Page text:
Get To Grips With Your Pension Lifetime Allowance
Posted by siteadmin on Tuesday 15th of September 2015.
As the song goes “I got bills, I gotta pay, so I'm gon' work, work, work every day.” At some point however, people may want or need to give up going to work every day. Even younger people need to think about how they will pay their bills if they are unable to work for any reason.
If you are intending to give up work permanently, it is absolutely crucial to plan ahead. One option is to save into a pension. If you choose this route, it is important to understand your annual and lifetime allowances. It's also important to be clear on what will happen if you exceed them.
The following explanation applies to defined contributions pensions. Defined benefits schemes may have different rules
It also applies to the time before you start to make any sort of withdrawal(s) from your pension pot. Once you start withdrawing money, you may trigger different rules
The Annual Allowance
As its name suggests this is the amount you can save towards your pension each year. Generally speaking you can save an amount equal to your earnings, up to a maximum of £40,000.
If you put in more than you earn, then you will only get tax relief to the amount of your qualifying earnings. For example, if you earn £10K pa and put all of this towards your pension along with £5K from another source, you will only get tax relief on the initial £10K. Alternatively if you earn £45K pa and put all of it towards a pension, you will only get tax relief on the initial £40K.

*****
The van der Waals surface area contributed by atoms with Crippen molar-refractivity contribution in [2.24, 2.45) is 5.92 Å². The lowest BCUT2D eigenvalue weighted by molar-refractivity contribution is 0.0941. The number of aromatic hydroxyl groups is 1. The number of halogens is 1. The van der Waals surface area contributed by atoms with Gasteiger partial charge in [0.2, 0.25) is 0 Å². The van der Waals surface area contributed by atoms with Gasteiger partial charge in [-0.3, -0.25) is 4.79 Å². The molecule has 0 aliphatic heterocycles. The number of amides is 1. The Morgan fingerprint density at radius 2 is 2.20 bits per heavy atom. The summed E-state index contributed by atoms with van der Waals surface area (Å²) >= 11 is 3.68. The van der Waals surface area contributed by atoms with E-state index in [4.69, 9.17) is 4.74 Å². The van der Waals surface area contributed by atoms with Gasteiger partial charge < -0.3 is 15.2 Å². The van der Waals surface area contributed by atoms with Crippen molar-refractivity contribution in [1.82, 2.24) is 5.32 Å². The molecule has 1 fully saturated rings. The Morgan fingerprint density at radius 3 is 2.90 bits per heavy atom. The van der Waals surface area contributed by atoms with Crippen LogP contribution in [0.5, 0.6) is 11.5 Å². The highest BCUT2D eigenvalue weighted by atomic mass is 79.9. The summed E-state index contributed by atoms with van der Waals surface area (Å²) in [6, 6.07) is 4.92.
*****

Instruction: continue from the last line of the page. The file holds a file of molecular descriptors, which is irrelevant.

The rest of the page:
There are different rules for those who are not in paid employment. At current time, those not in work can receive tax relief on pension contributions up to the value of £2,880. They can pay in more than this, but will not receive tax relief on these extra contributions
The Money Purchase Annual Allowance (MPAA)
Starting this tax year, making withdrawals from pensions can result in your annual allowance being reduced to £10K pa. This is a complicated matter, and therefore it is a good idea to seek professional financial advice on the implications. It is, however, worth being aware of this. If you plan to make withdrawals from your pension fund, it is strongly advisable to check how this could affect your annual allowance
The Lifetime Allowance
This is the amount of pension contributions on which you can receive tax relief over your lifetime. For most people it is currently £1.25 million and will reduce to £1 million in April next year.
If you are currently asking yourself “how can I save money on my pension pot”, then one possible solution might be to ring-fence your lifetime allowance. This is known as individual protection.
As with the MPAA, the rules around this are complicated, so again it would be wise to seek professional financial advice. They also depend on the type of pension arrangements you have, i.e. defined contributions or defined benefits. If you do have substantial pension savings, however, it could be worth looking into this.
Pensions and Tax
You may also be asking yourself “what tax will I owe on my pension pot?” The answer here is also likely to be, it depends.
If you take any funds over your lifetime allowance as a lump sum, you will be taxed at 55%. If you used funds over your lifetime allowance to generate a regular retirement income, you will be taxed at 25%.
This is in addition to any tax which is due on the income itself. Income from pensions is taxed in the same way as income from employment. Those who have reached state pension age are, however, exempt from paying national insurance contributions, even if they continue to work.
The value of investments and any income from them can fall as well as rise. You may not get back the amount originally invested.